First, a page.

Rem Koolhaas takes over the Guggenheim to explore the nonurban world.
Rem Koolhaas & AMO: Countryside, The Future, Guggenheim Museum, 1071 Fifth Avenue, New York City, through August 14, 2020
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Editor’s note: As of this writing, the Guggenheim is temporarily closed to the public due to COVID-19 concerns. To virtually tour Countryside, The Future, an audio guide is available on the museum’s website.
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Rem Koolhaas is dead. Long live RK! Like a hip-hop artist adopting a new nickname to mark a fresh career phase, the world’s most omnivorous architect has a new moniker to accompany his latest ideological pivot. Countryside, The Future recently opened at the Guggenheim, an exhibition organized to contest the idea—once promoted by Koolhaas himself—that everything of consequence in this world happens within the urban sphere. Koolhaas’s choice to be credited as “RK” in both the show and catalog might also be an attempt to join the distinguished company of “Corb” and “Mies.” I’m slightly disappointed that he didn’t go with something dope like “MC Rem,” “DJ Kool Haas,” or “A$AP RK.”
Based on past experience, Koolhaas and his multifaceted architectural juggernaut will likely be impervious to criticism. I don’t sense that there’s much fun to be had in piling on with the other detractors. What alternative might prove more rewarding: Succumbing to the exhibition’s sheer visual pleasure? Imbibing the wealth of specialized information? Marveling at feats of human innovation? Hailing the curatorial battle against the Guggenheim’s notoriously obstinate architecture?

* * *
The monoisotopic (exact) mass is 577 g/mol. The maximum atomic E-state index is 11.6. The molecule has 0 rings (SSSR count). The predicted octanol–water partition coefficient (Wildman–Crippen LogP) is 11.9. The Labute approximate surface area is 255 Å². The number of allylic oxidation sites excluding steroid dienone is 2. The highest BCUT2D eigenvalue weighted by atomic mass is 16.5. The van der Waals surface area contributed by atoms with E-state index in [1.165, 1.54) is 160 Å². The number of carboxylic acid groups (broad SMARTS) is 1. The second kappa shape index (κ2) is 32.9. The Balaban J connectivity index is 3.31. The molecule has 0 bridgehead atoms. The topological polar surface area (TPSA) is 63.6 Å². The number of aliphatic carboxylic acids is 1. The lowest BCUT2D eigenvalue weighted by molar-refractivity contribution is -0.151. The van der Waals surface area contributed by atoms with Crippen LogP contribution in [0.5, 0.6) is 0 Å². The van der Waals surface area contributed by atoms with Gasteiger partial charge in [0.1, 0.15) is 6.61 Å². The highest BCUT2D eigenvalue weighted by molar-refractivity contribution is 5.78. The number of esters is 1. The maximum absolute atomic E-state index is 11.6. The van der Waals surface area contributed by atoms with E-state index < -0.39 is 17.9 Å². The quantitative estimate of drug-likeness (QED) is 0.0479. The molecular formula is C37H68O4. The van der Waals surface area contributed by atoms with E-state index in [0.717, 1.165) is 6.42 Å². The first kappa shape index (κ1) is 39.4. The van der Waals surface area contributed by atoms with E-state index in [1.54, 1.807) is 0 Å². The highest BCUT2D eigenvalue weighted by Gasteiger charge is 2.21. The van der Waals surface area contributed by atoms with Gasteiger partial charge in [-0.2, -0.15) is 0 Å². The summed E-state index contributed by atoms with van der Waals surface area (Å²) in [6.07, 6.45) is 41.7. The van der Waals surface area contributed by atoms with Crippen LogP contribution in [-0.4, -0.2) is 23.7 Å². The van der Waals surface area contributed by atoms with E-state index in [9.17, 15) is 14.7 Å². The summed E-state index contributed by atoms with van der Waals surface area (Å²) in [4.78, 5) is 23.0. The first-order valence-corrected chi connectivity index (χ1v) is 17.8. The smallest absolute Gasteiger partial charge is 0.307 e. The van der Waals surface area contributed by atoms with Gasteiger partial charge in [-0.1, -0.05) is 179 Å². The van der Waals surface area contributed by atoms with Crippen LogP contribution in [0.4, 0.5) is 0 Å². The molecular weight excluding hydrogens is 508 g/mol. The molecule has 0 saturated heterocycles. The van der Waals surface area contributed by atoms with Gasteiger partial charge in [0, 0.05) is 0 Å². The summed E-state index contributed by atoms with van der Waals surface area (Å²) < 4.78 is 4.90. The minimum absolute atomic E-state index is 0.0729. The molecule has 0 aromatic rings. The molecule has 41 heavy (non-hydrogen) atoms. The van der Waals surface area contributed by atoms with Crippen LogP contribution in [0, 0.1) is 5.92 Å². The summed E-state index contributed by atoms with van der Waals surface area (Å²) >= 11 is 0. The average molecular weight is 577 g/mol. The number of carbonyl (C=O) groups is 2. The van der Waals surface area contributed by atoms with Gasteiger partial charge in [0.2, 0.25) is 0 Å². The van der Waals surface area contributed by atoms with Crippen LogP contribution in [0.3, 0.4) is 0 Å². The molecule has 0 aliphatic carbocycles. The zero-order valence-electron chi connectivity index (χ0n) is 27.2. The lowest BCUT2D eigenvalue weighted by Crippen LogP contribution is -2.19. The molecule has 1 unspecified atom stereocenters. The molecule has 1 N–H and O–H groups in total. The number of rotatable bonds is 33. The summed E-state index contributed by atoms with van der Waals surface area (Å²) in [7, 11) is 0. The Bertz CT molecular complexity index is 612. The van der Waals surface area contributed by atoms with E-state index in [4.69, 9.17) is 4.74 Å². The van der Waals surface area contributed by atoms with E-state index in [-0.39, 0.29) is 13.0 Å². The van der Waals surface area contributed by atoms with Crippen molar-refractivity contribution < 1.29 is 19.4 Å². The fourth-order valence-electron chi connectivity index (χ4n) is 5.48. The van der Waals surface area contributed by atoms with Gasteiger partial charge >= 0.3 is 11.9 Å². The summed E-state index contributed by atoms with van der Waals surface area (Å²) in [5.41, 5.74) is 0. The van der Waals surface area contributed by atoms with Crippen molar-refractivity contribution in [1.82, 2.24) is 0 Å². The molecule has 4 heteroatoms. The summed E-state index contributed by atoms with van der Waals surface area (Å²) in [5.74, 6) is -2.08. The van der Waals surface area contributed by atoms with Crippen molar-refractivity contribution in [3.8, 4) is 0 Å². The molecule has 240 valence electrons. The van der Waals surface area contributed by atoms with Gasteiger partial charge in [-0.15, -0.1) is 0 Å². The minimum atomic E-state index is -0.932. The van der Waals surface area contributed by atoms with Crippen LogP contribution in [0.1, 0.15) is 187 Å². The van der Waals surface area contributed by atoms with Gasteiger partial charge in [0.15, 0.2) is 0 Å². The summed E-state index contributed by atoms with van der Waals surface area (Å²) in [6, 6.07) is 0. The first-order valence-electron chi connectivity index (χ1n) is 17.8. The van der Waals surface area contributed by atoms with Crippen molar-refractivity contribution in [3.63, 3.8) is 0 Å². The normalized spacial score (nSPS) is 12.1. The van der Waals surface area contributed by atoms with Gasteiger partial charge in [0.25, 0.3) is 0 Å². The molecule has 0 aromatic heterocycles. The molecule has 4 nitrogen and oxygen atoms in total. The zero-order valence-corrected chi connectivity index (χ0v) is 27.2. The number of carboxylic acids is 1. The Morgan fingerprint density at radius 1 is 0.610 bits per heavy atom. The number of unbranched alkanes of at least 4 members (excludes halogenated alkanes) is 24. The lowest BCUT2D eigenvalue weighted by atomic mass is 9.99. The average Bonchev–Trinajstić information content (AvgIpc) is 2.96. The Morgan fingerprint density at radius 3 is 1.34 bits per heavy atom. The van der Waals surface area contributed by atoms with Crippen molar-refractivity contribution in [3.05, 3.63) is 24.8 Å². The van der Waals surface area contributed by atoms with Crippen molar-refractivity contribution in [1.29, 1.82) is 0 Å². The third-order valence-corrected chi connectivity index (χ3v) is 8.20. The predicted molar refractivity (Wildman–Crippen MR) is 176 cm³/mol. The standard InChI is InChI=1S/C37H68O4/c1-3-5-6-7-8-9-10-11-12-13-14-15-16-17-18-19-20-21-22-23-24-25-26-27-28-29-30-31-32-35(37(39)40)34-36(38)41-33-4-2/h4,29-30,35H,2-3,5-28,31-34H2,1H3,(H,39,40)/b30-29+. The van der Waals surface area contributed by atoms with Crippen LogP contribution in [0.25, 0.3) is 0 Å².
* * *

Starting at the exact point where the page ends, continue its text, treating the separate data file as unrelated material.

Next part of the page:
Countryside, which devotes itself to exploring more than a century’s worth of progressive agrarian and land-use practices, gives us much to devour and much to learn. RK’s legendary propensity for excess is amplified here to an almost unprecedented degree. There is literally more than enough for everyone. This ain’t, to paraphrase Donny and Marie, “a little bit country.” It’s country served with a density most often found at an urban scale—a cacophony of words, images, music, video, and infographics more suggestive of Times Square than sleepy rice fields on the Yangtze Plain.
However, if you are hoping for an exhibit about architectural design, Countryside immediately sets itself up to dissatisfy. RK himself, in remarks given at the press preview and in versions published elsewhere, insists that this is not so much a show about architecture as it is about “sociology, anthropology, and politics.” Casting such a wide and interdisciplinary net is not new for RK, nor is outsourcing a lot of the research. We must recognize the extent to which he emphasizes the deeply collaborative nature of his practice—Countryside had more than 150 collaborators, including AMO director Samir Bantal and agricultural scientist Lenora Ditzler. But at the end of the day, the exhibition’s core subject resembles what might be a direct data dump from RK’s mental sketchbook. Vaguely connected themes tumble breathlessly into one another, from Charles Fourier’s nineteenth-century agrarian-utopian collective-living fantasies to gorilla conservation efforts in Uganda to highly technologized “pixel farming” (best described as agronomy mixed with AI) in the Netherlands.